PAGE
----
The Presidential Daily Brief


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    Africa’s Ancient Life-Giving Baobabs Are Dying

    These Seussian flora need their Lorax. The bulbous mature specimens’ trunks are frequently dry, unstable and on the verge of collapse, and fewer saplings are spouting. The trees, which can grow up to 100 feet tall, are an integral part of Africa’s spirit and landscape. Communities meet around baobabs and worship their ancestors at the trees’ roots. The leaves and fruit have sustained hunter-gatherers for centuries, with the oldest known tree predating Julius Caesar. Although scientists suspect climate change, further investigations are necessary to understand the degeneration — before the last baobab falls.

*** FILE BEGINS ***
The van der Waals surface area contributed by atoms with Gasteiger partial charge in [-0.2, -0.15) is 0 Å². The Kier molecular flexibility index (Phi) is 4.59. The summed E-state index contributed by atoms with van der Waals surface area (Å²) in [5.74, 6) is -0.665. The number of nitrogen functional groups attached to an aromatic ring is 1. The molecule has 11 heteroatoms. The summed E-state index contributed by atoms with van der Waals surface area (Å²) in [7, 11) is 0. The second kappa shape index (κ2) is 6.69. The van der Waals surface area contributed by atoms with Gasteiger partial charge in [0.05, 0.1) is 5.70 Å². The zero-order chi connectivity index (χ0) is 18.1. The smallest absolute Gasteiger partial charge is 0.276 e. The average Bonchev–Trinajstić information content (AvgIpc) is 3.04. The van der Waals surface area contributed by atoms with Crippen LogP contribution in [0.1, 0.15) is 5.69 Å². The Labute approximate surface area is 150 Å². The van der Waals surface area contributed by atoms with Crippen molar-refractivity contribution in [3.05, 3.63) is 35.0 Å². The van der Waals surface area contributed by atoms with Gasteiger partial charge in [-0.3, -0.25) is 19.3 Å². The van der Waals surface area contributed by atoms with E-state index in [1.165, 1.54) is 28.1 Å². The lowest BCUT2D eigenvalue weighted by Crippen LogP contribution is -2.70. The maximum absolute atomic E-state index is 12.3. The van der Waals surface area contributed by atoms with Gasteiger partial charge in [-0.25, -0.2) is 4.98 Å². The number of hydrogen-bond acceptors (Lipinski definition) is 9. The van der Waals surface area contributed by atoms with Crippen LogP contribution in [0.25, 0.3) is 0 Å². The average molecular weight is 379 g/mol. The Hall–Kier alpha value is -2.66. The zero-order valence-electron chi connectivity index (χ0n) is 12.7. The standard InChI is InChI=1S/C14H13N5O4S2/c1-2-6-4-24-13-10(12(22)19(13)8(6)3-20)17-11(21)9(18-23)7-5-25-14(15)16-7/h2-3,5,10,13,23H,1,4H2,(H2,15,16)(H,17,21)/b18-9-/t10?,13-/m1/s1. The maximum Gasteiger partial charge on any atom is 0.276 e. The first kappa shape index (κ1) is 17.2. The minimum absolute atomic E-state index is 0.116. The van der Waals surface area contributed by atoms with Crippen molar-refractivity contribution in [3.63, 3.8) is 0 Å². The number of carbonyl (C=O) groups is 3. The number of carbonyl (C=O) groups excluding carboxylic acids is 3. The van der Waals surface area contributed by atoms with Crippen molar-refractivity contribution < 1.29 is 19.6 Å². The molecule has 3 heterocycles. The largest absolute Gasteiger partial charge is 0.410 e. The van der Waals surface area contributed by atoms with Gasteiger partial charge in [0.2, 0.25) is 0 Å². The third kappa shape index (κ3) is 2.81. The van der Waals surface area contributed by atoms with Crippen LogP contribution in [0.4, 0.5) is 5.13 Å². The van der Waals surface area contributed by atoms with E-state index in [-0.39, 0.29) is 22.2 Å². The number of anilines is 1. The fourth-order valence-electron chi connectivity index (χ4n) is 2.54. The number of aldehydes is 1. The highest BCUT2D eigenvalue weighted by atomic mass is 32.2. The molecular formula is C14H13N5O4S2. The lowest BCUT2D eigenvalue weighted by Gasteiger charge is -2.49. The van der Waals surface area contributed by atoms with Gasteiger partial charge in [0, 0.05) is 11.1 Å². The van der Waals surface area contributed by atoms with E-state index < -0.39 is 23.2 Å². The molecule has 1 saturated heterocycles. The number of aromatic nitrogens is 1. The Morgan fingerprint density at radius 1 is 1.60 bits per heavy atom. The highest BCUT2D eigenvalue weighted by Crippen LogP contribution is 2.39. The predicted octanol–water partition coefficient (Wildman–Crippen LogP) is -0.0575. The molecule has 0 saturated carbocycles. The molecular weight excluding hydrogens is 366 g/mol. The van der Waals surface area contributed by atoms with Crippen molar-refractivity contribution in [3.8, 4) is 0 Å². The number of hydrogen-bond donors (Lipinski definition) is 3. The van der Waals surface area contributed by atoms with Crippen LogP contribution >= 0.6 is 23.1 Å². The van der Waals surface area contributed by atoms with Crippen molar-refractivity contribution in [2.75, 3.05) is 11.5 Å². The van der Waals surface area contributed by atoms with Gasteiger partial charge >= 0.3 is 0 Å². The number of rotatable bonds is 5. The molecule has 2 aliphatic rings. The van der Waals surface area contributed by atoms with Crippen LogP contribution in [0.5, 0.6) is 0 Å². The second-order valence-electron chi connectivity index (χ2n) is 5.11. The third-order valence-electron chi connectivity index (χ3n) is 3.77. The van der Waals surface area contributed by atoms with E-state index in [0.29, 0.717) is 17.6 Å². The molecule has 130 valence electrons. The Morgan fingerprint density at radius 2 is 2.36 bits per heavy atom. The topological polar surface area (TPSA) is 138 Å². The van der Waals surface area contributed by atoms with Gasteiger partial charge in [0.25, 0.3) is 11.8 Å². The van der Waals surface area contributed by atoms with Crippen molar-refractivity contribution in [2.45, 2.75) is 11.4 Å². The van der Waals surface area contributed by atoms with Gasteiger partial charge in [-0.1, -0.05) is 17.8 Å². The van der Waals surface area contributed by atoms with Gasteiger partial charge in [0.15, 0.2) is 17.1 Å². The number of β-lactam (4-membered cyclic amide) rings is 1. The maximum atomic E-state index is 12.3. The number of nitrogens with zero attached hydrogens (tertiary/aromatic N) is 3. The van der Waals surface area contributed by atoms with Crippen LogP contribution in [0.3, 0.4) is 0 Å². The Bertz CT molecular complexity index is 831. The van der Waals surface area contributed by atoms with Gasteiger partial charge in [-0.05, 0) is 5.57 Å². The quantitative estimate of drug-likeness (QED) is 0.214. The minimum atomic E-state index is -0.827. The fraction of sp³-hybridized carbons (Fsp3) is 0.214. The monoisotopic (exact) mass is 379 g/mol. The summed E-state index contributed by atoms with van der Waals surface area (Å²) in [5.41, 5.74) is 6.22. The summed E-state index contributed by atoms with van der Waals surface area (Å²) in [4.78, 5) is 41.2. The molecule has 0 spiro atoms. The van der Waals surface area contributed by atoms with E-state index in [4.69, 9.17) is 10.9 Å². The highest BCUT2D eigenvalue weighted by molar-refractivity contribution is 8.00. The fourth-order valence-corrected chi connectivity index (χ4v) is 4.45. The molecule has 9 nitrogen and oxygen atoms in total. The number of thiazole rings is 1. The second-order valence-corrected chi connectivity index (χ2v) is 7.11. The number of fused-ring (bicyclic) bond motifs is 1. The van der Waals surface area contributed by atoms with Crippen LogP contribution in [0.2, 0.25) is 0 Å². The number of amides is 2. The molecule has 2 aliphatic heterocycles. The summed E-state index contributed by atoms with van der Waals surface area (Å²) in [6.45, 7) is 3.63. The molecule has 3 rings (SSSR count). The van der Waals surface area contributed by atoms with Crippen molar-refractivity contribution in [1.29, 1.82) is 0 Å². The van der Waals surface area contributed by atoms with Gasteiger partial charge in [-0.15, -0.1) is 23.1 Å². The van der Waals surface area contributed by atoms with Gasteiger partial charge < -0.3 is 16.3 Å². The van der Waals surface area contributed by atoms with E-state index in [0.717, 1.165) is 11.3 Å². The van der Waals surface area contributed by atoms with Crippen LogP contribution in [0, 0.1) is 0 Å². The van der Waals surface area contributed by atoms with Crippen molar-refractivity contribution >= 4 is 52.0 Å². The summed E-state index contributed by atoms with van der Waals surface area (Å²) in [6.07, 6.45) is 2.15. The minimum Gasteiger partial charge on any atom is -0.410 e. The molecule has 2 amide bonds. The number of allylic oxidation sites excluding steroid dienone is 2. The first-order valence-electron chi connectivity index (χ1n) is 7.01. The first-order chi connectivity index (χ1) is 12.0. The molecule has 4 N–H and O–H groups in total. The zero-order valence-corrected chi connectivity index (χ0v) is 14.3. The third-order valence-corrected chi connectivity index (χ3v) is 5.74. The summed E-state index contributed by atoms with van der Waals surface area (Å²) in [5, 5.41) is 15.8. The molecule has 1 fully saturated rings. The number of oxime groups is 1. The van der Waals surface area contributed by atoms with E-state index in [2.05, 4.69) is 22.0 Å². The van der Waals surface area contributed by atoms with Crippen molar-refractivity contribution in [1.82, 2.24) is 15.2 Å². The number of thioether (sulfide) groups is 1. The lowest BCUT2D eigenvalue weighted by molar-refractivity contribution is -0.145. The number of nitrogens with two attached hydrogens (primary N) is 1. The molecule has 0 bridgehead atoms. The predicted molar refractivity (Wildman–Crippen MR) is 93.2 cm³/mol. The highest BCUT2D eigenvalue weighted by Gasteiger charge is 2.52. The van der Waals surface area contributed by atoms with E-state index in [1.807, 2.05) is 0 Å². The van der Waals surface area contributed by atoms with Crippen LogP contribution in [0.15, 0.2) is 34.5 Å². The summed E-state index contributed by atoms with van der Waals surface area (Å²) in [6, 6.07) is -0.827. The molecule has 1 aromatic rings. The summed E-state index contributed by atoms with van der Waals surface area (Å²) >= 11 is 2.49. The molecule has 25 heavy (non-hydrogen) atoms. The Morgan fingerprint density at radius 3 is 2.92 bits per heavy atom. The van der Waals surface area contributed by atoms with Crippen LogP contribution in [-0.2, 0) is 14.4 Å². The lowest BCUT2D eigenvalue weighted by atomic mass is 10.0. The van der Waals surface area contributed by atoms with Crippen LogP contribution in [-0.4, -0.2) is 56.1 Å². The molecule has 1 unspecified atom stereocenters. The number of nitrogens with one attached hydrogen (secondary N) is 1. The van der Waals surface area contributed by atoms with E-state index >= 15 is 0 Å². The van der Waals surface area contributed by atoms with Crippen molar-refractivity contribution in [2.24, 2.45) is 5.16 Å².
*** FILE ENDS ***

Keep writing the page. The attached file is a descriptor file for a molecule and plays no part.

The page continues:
This story is part of The Presidential Daily Brief

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